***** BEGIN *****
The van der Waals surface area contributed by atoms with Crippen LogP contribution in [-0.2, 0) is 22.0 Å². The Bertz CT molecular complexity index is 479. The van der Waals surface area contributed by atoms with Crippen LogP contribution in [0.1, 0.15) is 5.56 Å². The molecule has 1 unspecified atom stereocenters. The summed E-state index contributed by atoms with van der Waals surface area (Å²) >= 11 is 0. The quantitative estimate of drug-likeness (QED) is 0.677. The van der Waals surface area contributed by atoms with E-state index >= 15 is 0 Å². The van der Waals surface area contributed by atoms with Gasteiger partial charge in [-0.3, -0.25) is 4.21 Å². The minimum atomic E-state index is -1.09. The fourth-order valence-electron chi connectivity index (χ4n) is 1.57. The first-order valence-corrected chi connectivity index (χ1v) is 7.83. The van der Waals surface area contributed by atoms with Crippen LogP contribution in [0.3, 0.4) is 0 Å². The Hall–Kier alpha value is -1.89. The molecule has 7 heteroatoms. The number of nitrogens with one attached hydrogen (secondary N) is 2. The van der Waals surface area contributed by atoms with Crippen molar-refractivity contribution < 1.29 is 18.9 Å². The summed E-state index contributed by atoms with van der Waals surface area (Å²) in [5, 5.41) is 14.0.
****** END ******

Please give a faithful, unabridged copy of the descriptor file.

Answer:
The van der Waals surface area contributed by atoms with Crippen LogP contribution in [-0.2, 0) is 22.0 Å². The Bertz CT molecular complexity index is 479. The van der Waals surface area contributed by atoms with Crippen LogP contribution in [0.1, 0.15) is 5.56 Å². The molecule has 1 unspecified atom stereocenters. The summed E-state index contributed by atoms with van der Waals surface area (Å²) >= 11 is 0. The quantitative estimate of drug-likeness (QED) is 0.677. The van der Waals surface area contributed by atoms with E-state index >= 15 is 0 Å². The van der Waals surface area contributed by atoms with Gasteiger partial charge in [-0.3, -0.25) is 4.21 Å². The minimum atomic E-state index is -1.09. The fourth-order valence-electron chi connectivity index (χ4n) is 1.57. The first-order valence-corrected chi connectivity index (χ1v) is 7.83. The van der Waals surface area contributed by atoms with Crippen LogP contribution in [0.3, 0.4) is 0 Å². The Hall–Kier alpha value is -1.89. The molecule has 7 heteroatoms. The number of nitrogens with one attached hydrogen (secondary N) is 2. The van der Waals surface area contributed by atoms with Crippen molar-refractivity contribution < 1.29 is 18.9 Å². The summed E-state index contributed by atoms with van der Waals surface area (Å²) in [5, 5.41) is 14.0.